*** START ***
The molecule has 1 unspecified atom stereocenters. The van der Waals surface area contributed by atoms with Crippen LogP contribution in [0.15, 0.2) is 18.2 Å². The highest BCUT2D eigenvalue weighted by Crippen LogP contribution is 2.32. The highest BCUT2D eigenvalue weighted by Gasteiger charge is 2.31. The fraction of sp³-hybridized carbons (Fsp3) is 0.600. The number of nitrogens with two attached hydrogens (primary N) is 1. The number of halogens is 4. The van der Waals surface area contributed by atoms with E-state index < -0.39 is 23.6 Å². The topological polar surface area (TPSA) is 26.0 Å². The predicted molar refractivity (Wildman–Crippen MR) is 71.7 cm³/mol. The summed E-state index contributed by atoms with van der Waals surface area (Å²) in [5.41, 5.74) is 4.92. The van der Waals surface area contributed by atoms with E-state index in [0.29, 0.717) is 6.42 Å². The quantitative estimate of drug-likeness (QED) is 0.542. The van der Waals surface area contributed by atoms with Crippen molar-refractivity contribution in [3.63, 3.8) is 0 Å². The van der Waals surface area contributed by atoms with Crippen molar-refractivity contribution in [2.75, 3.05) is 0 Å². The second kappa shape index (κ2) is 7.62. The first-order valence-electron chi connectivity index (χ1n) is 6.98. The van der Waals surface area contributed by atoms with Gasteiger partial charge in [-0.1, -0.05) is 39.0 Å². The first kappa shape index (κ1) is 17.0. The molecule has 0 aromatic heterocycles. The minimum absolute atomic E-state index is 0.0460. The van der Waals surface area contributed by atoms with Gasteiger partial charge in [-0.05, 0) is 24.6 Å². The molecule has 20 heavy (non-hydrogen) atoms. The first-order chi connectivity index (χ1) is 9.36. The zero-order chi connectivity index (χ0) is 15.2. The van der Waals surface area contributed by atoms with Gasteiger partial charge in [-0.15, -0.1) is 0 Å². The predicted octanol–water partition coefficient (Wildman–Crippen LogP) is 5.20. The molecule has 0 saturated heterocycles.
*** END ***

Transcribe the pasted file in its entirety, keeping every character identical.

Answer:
The molecule has 1 unspecified atom stereocenters. The van der Waals surface area contributed by atoms with Crippen LogP contribution in [0.15, 0.2) is 18.2 Å². The highest BCUT2D eigenvalue weighted by Crippen LogP contribution is 2.32. The highest BCUT2D eigenvalue weighted by Gasteiger charge is 2.31. The fraction of sp³-hybridized carbons (Fsp3) is 0.600. The number of nitrogens with two attached hydrogens (primary N) is 1. The number of halogens is 4. The van der Waals surface area contributed by atoms with E-state index < -0.39 is 23.6 Å². The topological polar surface area (TPSA) is 26.0 Å². The predicted molar refractivity (Wildman–Crippen MR) is 71.7 cm³/mol. The summed E-state index contributed by atoms with van der Waals surface area (Å²) in [5.41, 5.74) is 4.92. The van der Waals surface area contributed by atoms with E-state index in [0.29, 0.717) is 6.42 Å². The quantitative estimate of drug-likeness (QED) is 0.542. The van der Waals surface area contributed by atoms with Crippen molar-refractivity contribution in [3.63, 3.8) is 0 Å². The van der Waals surface area contributed by atoms with Crippen molar-refractivity contribution in [2.75, 3.05) is 0 Å². The second kappa shape index (κ2) is 7.62. The first-order valence-electron chi connectivity index (χ1n) is 6.98. The van der Waals surface area contributed by atoms with Gasteiger partial charge in [-0.1, -0.05) is 39.0 Å². The first kappa shape index (κ1) is 17.0. The molecule has 0 aromatic heterocycles. The minimum absolute atomic E-state index is 0.0460. The van der Waals surface area contributed by atoms with Gasteiger partial charge in [-0.05, 0) is 24.6 Å². The molecule has 20 heavy (non-hydrogen) atoms. The first-order chi connectivity index (χ1) is 9.36. The zero-order chi connectivity index (χ0) is 15.2. The van der Waals surface area contributed by atoms with Gasteiger partial charge in [-0.15, -0.1) is 0 Å². The predicted octanol–water partition coefficient (Wildman–Crippen LogP) is 5.20. The molecule has 0 saturated heterocycles.